Fenbendazole improves pathological and functional recovery following traumatic spinal cord injury

C. G. Yu, R. Singh, C. Crowdus, K. Raza, J. Kincer, J. W. Geddes

Research output: Contribution to journalArticlepeer-review

8 Scopus citations


During a study of spinal cord injury (SCI), mice in our colony were treated with the anthelmintic fenbendazole to treat pinworms detected in other mice not involved in the study. As this was not part of the original experimental design, we subsequently compared pathological and functional outcomes of SCI in female C57BL/6 mice who received fenbendazole (150. ppm, 8. mg/kg body weight/day) for 4. weeks prior to moderate contusive SCI (50. kdyn force) as compared to mice on the same diet without added fenbendazole. The fenbendazole-treated mice exhibited improved locomotor function, determined using the Basso mouse scale, as well as improved tissue sparing following contusive SCI. Fenbendazole may exert protective effects through multiple possible mechanisms, one of which is inhibition of the proliferation of B lymphocytes, thereby reducing antibody responses. Autoantibodies produced following SCI contribute to the axon damage and locomotor deficits. Fenbendazole pretreatment reduced the injury-induced CD45R-positive B cell signal intensity and IgG immunoreactivity at the lesion epicenter 6. weeks after contusive SCI in mice, consistent with a possible effect on the immune response to the injury. Fenbendazole and related benzimadole antihelmintics are FDA approved, exhibit minimal toxicity, and represent a novel group of potential therapeutics targeting secondary mechanisms following SCI.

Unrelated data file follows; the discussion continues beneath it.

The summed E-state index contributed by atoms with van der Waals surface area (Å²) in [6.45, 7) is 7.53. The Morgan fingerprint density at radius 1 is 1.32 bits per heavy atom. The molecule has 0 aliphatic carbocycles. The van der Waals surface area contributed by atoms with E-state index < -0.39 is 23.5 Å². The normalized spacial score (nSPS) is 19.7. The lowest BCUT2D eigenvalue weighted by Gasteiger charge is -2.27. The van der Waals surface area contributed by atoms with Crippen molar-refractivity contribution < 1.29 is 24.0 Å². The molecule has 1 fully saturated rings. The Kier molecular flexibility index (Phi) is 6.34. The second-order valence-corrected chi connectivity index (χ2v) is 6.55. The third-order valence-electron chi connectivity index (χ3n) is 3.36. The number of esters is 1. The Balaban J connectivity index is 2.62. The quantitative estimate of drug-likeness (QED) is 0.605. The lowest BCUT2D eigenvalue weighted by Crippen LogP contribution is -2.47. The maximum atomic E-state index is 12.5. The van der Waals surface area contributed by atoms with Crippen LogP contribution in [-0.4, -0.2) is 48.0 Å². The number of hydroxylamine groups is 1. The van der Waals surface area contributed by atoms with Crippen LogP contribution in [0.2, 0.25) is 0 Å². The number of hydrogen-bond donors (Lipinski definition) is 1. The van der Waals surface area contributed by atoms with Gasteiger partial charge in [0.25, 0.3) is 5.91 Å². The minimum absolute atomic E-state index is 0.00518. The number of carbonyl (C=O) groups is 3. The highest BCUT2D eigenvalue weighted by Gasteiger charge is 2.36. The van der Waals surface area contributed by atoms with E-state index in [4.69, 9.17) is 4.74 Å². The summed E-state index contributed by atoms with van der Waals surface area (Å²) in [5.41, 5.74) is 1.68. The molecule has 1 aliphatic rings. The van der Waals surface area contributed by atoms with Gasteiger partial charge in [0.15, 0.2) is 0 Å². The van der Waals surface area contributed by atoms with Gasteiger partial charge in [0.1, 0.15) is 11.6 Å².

Original languageEnglish
Pages (from-to)163-169
Number of pages7
StatePublished - Jan 3 2014

Bibliographical note

Funding Information:
This research was supported by grants from KSCHIRT #7-6A and 11-19A, and NIH P30 NS051220. We thank Linda Simmerman for expert assistance with microscopy and imaging. The authors declare no conflict-of-interests.


  • Locomotor function
  • Pathogenic autoantibody
  • Traumatic injury

ASJC Scopus subject areas

  • General Neuroscience


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